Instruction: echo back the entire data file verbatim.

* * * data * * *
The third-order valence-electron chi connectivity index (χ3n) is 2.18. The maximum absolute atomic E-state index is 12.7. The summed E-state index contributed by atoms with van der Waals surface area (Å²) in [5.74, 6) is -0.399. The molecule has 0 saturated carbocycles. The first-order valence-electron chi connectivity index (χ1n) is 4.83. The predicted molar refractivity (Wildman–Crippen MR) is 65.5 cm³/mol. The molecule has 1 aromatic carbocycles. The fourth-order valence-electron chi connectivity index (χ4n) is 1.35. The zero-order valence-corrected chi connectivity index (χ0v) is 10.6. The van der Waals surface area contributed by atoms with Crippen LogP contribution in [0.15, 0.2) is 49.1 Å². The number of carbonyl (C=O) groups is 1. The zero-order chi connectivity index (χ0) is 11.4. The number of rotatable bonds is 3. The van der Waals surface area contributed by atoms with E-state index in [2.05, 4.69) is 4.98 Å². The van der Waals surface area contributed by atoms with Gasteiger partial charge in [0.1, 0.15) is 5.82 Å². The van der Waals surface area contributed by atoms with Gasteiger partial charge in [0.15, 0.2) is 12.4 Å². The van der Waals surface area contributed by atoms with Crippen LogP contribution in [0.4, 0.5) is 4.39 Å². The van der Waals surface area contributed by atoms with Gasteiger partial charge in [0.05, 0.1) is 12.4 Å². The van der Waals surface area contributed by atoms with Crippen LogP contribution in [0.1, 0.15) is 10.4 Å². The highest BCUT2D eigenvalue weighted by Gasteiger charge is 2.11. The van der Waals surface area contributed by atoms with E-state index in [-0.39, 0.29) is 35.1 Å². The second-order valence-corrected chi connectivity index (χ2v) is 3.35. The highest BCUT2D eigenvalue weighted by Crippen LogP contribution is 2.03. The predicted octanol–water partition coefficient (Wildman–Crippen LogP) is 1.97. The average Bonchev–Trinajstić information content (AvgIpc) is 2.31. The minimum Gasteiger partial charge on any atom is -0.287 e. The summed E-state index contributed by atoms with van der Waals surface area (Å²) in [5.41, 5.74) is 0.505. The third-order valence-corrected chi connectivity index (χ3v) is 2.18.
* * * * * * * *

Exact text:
The third-order valence-electron chi connectivity index (χ3n) is 2.18. The maximum absolute atomic E-state index is 12.7. The summed E-state index contributed by atoms with van der Waals surface area (Å²) in [5.74, 6) is -0.399. The molecule has 0 saturated carbocycles. The first-order valence-electron chi connectivity index (χ1n) is 4.83. The predicted molar refractivity (Wildman–Crippen MR) is 65.5 cm³/mol. The molecule has 1 aromatic carbocycles. The fourth-order valence-electron chi connectivity index (χ4n) is 1.35. The zero-order valence-corrected chi connectivity index (χ0v) is 10.6. The van der Waals surface area contributed by atoms with Crippen LogP contribution in [0.15, 0.2) is 49.1 Å². The number of carbonyl (C=O) groups is 1. The zero-order chi connectivity index (χ0) is 11.4. The number of rotatable bonds is 3. The van der Waals surface area contributed by atoms with E-state index in [2.05, 4.69) is 4.98 Å². The van der Waals surface area contributed by atoms with Gasteiger partial charge in [0.1, 0.15) is 5.82 Å². The van der Waals surface area contributed by atoms with Gasteiger partial charge in [0.15, 0.2) is 12.4 Å². The van der Waals surface area contributed by atoms with Crippen LogP contribution in [0.4, 0.5) is 4.39 Å². The van der Waals surface area contributed by atoms with Gasteiger partial charge in [0.05, 0.1) is 12.4 Å². The van der Waals surface area contributed by atoms with Crippen LogP contribution in [0.1, 0.15) is 10.4 Å². The highest BCUT2D eigenvalue weighted by Gasteiger charge is 2.11. The van der Waals surface area contributed by atoms with E-state index in [-0.39, 0.29) is 35.1 Å². The second-order valence-corrected chi connectivity index (χ2v) is 3.35. The highest BCUT2D eigenvalue weighted by Crippen LogP contribution is 2.03. The predicted octanol–water partition coefficient (Wildman–Crippen LogP) is 1.97. The average Bonchev–Trinajstić information content (AvgIpc) is 2.31. The minimum Gasteiger partial charge on any atom is -0.287 e. The summed E-state index contributed by atoms with van der Waals surface area (Å²) in [5.41, 5.74) is 0.505. The third-order valence-corrected chi connectivity index (χ3v) is 2.18.